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February 2007 Updates

Federal Court Orders for the First Time a Halt to New Field Trials of Genetically Engineered Crops

Press Release
Center for Food Safety
February 6, 2007

Far-Reaching Decision Requires More Rigorous Environmental Review For Future Trials

Past Trials on Genetically Engineered Creeping Bentgrass Ruled Illegal

Washington, DC - In a decision broadly affecting field trials of genetically engineered crops a federal district judge ruled yesterday that the U.S. Department of Agriculture (USDA) must halt approval of all new field trials until more rigorous environmental reviews are conducted. Citing potential threats to the environment, Judge Harold Kennedy found in favor of the Center for Food Safety that USDA's past approvals of field trials of herbicide tolerant, genetically engineered bentgrass were illegal.

"This is a significant victory. The decision requires far more thorough oversight of the environmental impact of these crops, " stated Joseph Mendelson, legal director of the Center for Food Safety.

"The Court was clearly concerned that the agency has put our nation's environment at risk by exempting many of these field trials from environmental review. That's why the judge made the decision broadly apply to all future field trials of genetically engineered crops." Mendelson continued.

The federal lawsuit was filed by the Center for Food Safety, Klamath-Siskiyou Wildlands Center and other individuals and organizations in 2003. At issue in the lawsuit are novel varieties of creeping bentgrass and Kentucky bluegrass manufactured by Scotts and Monsanto that have been genetically engineered to resist Roundup, Monsanto's popular herbicide.

Currently, use of the Roundup weedkiller is limited to spot spraying of weeds in that the herbicide kills any grass with which it comes in contact. The new engineered grass has been altered to be resistant to the weedkiller so that users will be able to spray entire lawns, fields and golf courses with large amounts of the chemical without fear of hurting the grass. Large scale planting of the biotech grass would therefore significantly increase the amounts of herbicide used in home lawns, sports fields, schools and golf courses around the country.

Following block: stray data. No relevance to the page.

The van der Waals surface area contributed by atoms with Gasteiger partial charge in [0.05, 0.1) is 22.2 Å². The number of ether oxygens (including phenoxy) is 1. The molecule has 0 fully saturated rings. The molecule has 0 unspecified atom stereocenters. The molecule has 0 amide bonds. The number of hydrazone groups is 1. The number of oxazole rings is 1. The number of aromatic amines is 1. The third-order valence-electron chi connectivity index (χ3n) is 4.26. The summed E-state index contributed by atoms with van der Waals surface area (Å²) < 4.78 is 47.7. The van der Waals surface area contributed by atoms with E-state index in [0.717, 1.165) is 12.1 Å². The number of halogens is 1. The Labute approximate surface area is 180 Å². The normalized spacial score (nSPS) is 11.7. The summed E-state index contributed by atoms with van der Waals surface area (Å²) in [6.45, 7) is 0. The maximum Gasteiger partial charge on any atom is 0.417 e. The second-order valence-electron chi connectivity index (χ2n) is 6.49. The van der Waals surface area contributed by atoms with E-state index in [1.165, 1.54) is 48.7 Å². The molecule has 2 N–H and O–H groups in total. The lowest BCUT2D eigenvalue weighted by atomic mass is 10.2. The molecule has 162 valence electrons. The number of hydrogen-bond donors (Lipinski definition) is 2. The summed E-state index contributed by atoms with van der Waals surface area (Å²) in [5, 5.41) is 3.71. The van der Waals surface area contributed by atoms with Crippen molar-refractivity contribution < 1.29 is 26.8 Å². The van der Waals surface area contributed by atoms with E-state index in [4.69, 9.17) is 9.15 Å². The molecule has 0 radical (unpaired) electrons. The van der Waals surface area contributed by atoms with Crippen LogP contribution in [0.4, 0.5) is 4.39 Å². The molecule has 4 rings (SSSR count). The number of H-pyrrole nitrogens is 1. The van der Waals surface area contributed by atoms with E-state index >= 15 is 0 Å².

In seminal studies concerning environmental contamination from genetically engineered creeping bentgrass, the U.S. Environmental Protection Agency found multiple instances of the pollen from engineered bentgrass traveling several miles and transferring its traits to native grasses. Last year, EPA researchers found that the engineered grasses had escaped from field trials to contaminate a national grassland.

"These field trials threaten our public land, our communities and our health," said Lesley Adams, Outreach Coordinator for plaintiff Klamath-Siskiyou Wildlands Center.

"We will monitor the USDA very closely to make sure they don't allow any more of these tests until they've rigorously assessed their environmental impact," Adams concluded.

View the court's decision PDF


U.S. Agency Violated Law in Seed Case, Judge Rules

By Andrew Pollack
New York Times
February 14, 2007

A federal judge ruled yesterday that the Agriculture Department violated the law by failing to adequately assess possible environmental impacts before approving Monsanto’s genetically engineered alfalfa.